Summary: Jonah serves as a type of sin in the passage before us. This verse reveals how the sailors decided to deal with the issue of sin and what happened following their actions to rid the vessel of all impediments.

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JONAH 1:15



A. Credence.

B. Condemnation.

C. Concluded.


A. Comprehensive.

B. Conspicuous.

C. Cathartic.


A. Certifiable.

B. Comparable.

C. Continuance.

The sailors have now, at last, come to the realization that their only hope for survival was to rid the boat of Jonah. Speaking from a human viewpoint, these seasoned men of the sea had done all they could to save every passenger on this ship, but reality dictated that specific action had to be taken to save the ship and the passengers.

Again, I have to commend these hardy men for their patience and for their endurance. For men who knew not the God of the Hebrews when this voyage began, these men came to worship this God and to become believers in Him. Even though Jonah disobeyed God and did not go to Nineveh at first but bordered this ship, his influence and testimony helped set the stage for these men’s ultimate conversion to God. It is amazing how God can make all circumstances work to His glory. God’s message and messenger arrived at Nineveh and were met with great success; however, along the way, Jonah’s journey with these sailors helped to convert them to God. We do not know the final results of these sailors. With the closing of chapter one, these men fade from the narrative and Jonah writes about what happened to him as he finally obeys God. Even though we do not have any more record of these men and what happened to them, we do know that God knows and this is all that really matters in the final count of life’s living.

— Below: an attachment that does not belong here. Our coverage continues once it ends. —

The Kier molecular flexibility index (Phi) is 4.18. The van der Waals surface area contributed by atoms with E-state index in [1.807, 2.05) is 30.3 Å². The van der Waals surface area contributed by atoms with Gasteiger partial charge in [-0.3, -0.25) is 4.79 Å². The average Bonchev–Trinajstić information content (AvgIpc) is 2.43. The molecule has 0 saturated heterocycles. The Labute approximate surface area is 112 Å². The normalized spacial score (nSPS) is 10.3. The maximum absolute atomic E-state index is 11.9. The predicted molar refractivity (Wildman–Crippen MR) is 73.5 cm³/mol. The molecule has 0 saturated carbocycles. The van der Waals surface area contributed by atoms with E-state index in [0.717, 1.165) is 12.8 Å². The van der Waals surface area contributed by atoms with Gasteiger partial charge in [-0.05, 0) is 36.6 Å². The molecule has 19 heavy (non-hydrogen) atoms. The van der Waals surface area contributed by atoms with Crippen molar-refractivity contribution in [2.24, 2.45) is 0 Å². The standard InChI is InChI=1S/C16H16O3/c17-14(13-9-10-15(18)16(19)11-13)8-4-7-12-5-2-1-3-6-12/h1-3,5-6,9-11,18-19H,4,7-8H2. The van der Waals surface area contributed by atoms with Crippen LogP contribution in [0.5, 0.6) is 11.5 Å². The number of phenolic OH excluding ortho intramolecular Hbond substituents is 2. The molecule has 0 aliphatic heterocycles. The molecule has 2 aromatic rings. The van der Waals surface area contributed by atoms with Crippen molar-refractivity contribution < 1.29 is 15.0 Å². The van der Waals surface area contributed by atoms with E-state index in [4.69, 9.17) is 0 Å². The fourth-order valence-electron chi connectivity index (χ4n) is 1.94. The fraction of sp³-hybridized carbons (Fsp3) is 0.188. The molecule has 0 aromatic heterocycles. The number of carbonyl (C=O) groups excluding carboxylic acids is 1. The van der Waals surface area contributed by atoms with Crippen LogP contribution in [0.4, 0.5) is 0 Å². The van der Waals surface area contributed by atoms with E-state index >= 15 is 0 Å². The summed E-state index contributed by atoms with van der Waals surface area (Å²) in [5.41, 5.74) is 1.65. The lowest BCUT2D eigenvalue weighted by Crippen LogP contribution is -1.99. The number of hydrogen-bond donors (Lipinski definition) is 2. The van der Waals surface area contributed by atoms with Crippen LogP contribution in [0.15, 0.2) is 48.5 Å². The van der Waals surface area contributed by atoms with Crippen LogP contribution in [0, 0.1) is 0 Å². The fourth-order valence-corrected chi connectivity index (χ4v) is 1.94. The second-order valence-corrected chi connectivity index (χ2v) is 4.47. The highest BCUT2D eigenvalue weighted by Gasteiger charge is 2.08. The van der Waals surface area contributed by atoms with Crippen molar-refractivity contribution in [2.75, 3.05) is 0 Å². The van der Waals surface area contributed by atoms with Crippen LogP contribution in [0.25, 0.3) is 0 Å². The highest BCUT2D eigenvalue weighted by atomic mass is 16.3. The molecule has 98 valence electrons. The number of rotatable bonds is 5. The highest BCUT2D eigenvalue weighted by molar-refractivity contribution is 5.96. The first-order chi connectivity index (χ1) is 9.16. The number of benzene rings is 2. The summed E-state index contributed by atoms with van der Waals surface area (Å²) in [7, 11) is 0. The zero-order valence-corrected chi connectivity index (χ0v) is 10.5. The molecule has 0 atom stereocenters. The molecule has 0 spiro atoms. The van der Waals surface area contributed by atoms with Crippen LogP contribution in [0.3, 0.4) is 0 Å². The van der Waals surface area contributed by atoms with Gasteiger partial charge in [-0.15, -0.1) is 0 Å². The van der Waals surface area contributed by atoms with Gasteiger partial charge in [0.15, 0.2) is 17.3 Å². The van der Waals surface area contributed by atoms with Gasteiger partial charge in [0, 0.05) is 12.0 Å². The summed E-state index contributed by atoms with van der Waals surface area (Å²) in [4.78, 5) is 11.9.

As I study this verse before me, I see where it divides into three parts-each with a great significance in this story of Jonah and its impact on the lives of those he met so long ago.

The first part of this verse, “So they took up Jonah,” relates to what I feel is the CRISIS these men faced that day with Jonah on board. I also view this first part as relating Jonah to sin and what these men did to rid their bark of this heinous affront to God. The second part of this verse, “…and cast him overboard into the sea” has to do with these men CLEANSING the sin from their midst both on a corporate and a personal level. The last part of this verse, “and the sea ceased from her raging” speaks of the CALMNESS that resulted from the cleansing of the sin which was with them. Hence, this verse speaks to me of doing away with the problem of sin-its tempests, storms, and consternations-and the peace-contentment, calmness, and serenity-that comes in its place.

I. CRISIS: The sailors now arrived at a crossroad of which, one route had to be taken over the other. The situation was dire and the need for action was now. There were to be no more delays. With all of their kindness and unwillingness to harm any passenger, especially this one who believed in God, they had to act fast. They knew that all of their actions were now very limited and they had a problem which demanded an action. Such is the type of Sin in one’s life. One can try to mollify it as long as one can, but when the reality of its awfulness is revealed-actions have to be taken to rid it from one’s life or to allow it to drag one down into Hell, itself.

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